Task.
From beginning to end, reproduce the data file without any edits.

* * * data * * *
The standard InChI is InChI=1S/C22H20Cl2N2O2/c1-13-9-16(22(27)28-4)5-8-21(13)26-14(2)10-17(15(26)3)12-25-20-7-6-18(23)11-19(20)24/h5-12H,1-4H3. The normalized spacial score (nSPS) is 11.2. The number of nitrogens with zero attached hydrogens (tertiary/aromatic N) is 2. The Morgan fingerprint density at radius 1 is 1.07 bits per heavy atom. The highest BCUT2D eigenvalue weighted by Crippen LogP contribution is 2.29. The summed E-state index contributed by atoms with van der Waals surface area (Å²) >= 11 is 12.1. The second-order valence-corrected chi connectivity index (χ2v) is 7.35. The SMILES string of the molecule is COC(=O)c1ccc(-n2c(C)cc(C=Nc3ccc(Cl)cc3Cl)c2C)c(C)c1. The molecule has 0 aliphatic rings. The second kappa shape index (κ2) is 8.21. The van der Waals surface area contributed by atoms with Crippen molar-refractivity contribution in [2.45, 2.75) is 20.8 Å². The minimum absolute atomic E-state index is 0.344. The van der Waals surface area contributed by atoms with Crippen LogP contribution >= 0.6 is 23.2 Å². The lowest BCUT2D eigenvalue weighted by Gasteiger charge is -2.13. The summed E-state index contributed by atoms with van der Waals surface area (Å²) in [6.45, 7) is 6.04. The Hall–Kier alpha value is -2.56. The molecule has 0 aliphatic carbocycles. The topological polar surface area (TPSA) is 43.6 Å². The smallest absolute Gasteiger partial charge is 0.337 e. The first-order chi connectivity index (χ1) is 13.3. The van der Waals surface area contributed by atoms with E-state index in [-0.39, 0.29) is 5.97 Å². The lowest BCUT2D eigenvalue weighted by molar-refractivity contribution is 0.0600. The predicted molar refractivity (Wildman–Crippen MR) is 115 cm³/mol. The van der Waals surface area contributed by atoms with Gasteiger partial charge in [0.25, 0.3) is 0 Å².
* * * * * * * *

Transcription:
The standard InChI is InChI=1S/C22H20Cl2N2O2/c1-13-9-16(22(27)28-4)5-8-21(13)26-14(2)10-17(15(26)3)12-25-20-7-6-18(23)11-19(20)24/h5-12H,1-4H3. The normalized spacial score (nSPS) is 11.2. The number of nitrogens with zero attached hydrogens (tertiary/aromatic N) is 2. The Morgan fingerprint density at radius 1 is 1.07 bits per heavy atom. The highest BCUT2D eigenvalue weighted by Crippen LogP contribution is 2.29. The summed E-state index contributed by atoms with van der Waals surface area (Å²) >= 11 is 12.1. The second-order valence-corrected chi connectivity index (χ2v) is 7.35. The SMILES string of the molecule is COC(=O)c1ccc(-n2c(C)cc(C=Nc3ccc(Cl)cc3Cl)c2C)c(C)c1. The molecule has 0 aliphatic rings. The second kappa shape index (κ2) is 8.21. The van der Waals surface area contributed by atoms with Crippen molar-refractivity contribution in [2.45, 2.75) is 20.8 Å². The minimum absolute atomic E-state index is 0.344. The van der Waals surface area contributed by atoms with Crippen LogP contribution >= 0.6 is 23.2 Å². The lowest BCUT2D eigenvalue weighted by Gasteiger charge is -2.13. The summed E-state index contributed by atoms with van der Waals surface area (Å²) in [6.45, 7) is 6.04. The Hall–Kier alpha value is -2.56. The molecule has 0 aliphatic carbocycles. The topological polar surface area (TPSA) is 43.6 Å². The smallest absolute Gasteiger partial charge is 0.337 e. The first-order chi connectivity index (χ1) is 13.3. The van der Waals surface area contributed by atoms with E-state index in [-0.39, 0.29) is 5.97 Å². The lowest BCUT2D eigenvalue weighted by molar-refractivity contribution is 0.0600. The predicted molar refractivity (Wildman–Crippen MR) is 115 cm³/mol. The van der Waals surface area contributed by atoms with Gasteiger partial charge in [0.25, 0.3) is 0 Å².